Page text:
# Levenshtein Distance .*;

# Levenshtein Distance

The Levenshtein distance (LD), sometimes called "edit distance", is a measure of the similarity between two strings, referred to as the source string (s) and the target string (t). The distance is the number of deletions, insertions, or substitutions required to transform s into t.

For example,

If s = "sink" and t = "sink", then LD(s,t) = 0, because no transformations are needed. The strings are already identical.

If s = "sink" and t = "sank", then LD(s,t) = 1, because one substitution (change "i" to "a") is sufficient to transform s into t.

If s = "sink" and t = "tank", then LD(s,t) = 2, because two substitutions (change "i" to "a", and "s" into "t") are needed to transform s into t.

If s = "sink" and t = "thank", then LD(s,t) = 3, because two substitutions (change "i" to "a", and "s" into "t") and one insertion (adding "h") are needed to transform s into t.

The greater the Levenshtein distance, the more different the strings are.

Levenshtein distance is named after the Russian scientist Vladimir Levenshtein, who devised the algorithm in 1965.

# Example By Hand

Let s = "SNAKE"

Let t = "STAKES"

Step 1

- Set n to be the length of s (n = 5).
- Set m to be the length of t (m = 6).
- Construct a matrix containing 0..m rows and 0..n columns.

Step 2

- Initialize the first row to 0..n.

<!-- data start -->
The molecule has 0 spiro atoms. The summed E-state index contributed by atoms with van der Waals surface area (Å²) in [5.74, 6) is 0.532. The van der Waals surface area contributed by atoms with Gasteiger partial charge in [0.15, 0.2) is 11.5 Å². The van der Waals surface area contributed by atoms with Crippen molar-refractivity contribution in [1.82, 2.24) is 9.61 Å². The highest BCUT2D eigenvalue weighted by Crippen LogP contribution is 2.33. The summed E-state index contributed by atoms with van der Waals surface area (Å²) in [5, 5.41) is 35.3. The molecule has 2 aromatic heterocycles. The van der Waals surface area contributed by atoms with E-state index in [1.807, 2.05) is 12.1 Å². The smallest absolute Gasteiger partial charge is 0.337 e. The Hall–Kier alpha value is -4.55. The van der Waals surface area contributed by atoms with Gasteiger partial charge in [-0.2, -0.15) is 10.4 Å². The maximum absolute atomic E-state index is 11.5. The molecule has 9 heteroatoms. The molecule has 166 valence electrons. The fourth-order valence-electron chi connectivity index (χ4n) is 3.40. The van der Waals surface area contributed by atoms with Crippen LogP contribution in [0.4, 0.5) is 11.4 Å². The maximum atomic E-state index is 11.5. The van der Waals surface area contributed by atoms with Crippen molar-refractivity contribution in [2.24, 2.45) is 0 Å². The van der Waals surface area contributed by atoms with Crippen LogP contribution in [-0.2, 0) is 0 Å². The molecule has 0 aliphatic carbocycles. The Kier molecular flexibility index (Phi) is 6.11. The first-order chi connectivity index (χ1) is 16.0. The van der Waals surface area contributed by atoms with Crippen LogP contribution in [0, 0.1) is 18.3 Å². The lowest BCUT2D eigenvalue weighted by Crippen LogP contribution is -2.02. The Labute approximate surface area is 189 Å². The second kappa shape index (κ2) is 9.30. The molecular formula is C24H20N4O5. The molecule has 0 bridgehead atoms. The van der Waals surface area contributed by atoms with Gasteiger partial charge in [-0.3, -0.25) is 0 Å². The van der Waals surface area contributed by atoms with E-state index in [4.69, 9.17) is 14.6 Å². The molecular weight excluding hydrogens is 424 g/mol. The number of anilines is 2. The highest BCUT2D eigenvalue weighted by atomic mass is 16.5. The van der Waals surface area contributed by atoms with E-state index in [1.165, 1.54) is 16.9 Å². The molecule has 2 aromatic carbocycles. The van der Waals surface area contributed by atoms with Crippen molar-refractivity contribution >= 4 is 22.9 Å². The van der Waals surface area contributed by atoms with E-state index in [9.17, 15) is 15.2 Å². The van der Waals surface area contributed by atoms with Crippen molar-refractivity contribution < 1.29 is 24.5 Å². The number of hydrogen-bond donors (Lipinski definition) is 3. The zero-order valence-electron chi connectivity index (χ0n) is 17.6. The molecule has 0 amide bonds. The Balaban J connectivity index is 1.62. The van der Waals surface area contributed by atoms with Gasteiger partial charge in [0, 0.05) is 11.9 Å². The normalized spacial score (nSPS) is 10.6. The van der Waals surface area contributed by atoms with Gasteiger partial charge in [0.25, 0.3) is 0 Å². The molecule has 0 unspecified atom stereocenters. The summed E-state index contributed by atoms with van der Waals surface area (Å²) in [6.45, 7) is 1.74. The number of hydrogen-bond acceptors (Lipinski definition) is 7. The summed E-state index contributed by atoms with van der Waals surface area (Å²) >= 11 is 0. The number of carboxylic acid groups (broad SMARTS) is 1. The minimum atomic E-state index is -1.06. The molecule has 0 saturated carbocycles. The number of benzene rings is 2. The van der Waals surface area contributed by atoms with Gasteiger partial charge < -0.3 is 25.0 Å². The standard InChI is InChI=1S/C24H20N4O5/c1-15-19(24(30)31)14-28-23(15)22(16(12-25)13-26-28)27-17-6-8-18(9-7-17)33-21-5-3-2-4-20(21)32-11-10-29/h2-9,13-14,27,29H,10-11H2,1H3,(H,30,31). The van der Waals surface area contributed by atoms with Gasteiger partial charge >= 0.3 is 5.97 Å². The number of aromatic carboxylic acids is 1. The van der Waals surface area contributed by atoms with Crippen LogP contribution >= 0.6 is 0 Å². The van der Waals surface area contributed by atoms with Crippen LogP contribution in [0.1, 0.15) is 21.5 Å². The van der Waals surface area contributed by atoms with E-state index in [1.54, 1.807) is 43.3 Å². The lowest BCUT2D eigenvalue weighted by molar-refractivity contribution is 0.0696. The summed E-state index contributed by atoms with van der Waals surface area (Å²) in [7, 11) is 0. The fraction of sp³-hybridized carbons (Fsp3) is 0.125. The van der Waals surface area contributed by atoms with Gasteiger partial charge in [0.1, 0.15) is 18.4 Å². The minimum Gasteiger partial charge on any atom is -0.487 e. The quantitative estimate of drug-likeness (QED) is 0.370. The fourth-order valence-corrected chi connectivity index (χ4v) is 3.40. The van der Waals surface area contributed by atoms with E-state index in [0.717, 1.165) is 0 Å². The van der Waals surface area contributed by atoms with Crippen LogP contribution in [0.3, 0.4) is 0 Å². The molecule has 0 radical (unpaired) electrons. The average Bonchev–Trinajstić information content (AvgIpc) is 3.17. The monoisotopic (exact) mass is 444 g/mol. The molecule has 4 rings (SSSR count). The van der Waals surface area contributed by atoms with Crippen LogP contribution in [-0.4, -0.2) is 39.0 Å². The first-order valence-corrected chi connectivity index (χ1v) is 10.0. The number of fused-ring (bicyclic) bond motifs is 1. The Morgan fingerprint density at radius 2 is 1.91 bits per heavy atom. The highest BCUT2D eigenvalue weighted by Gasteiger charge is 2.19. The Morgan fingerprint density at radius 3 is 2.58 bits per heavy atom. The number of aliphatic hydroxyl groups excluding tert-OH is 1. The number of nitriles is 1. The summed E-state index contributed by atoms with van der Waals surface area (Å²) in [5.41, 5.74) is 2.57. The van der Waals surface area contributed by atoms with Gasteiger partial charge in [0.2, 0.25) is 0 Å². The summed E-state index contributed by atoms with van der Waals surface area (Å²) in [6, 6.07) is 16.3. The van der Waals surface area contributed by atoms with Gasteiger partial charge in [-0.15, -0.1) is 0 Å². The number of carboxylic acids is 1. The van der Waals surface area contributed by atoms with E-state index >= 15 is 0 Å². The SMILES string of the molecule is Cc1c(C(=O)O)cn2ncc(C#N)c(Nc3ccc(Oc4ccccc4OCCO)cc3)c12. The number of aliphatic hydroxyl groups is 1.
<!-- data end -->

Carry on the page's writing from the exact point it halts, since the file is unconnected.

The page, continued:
- Initialize the first column to 0..m.

S | N | A | K | E | ||

0 | 1 | 2 | 3 | 4 | 5 | |

S | 1 | |||||

T | 2 | |||||

A | 3 | |||||

K | 4 | |||||

E | 5 | |||||

S | 6 |

Steps 3 through 6

- i = 1

S | N | A | K | E | ||

0 | 1 | 2 | 3 | 4 | 5 | |

S | 1 | 0 | ||||

T | 2 | 1 | ||||

A | 3 | 2 | ||||

K | 4 | 3 | ||||

E | 5 | 4 | ||||

S | 6 | 5 |

- i = 2

S | N | A | K | E | ||

0 | 1 | 2 | 3 | 4 | 5 | |

S | 1 | 0 | 1 | |||

T | 2 | 1 | 1 | |||

A | 3 | 2 | 2 | |||

K | 4 | 3 | 3 | |||

E | 5 | 4 | 4 | |||

S | 6 | 5 | 5 |

- i = 3

S | N | A | K | E | ||

0 | 1 | 2 | 3 | 4 | 5 | |

S | 1 | 0 | 1 | 2 | ||

T | 2 | 1 | 1 | 2 | ||

A | 3 | 2 | 2 | 1 | ||

K | 4 | 3 | 3 | 2 | ||

E | 5 | 4 | 4 | 3 | ||

S | 6 | 5 | 5 | 4 |

- i = 4

S | N | A | K | E | ||

0 | 1 | 2 | 3 | 4 | 5 | |

S | 1 | 0 | 1 | 2 | 3 | |

T | 2 | 1 | 1 | 2 | 3 | |

A | 3 | 2 | 2 | 1 | 2 | |

K | 4 | 3 | 3 | 2 | 1 | |

E | 5 | 4 | 4 | 3 | 2 | |

S | 6 | 5 | 5 | 4 | 3 |

- i = 5

S | N | A | K | E | ||

0 | 1 | 2 | 3 | 4 | 5 | |

S | 1 | 0 | 1 | 2 | 3 | 4 |

T | 2 | 1 | 1 | 2 | 3 | 4 |

A | 3 | 2 | 2 | 1 | 2 | 3 |

K | 4 | 3 | 3 | 2 | 1 | 2 |

E | 5 | 4 | 4 | 3 | 2 | 1 |

S | 6 | 5 | 5 | 4 | 3 | 2 |

Step 7

- The distance is in the lower right hand corner of the matrix, i.e. LD(s,t) = 2. This corresponds to our intuitive realization that "SNAKE" can be transformed into "STAKES" by substituting "N" for "T" and adding "S" (one substitution and 1 insertion = 2 changes).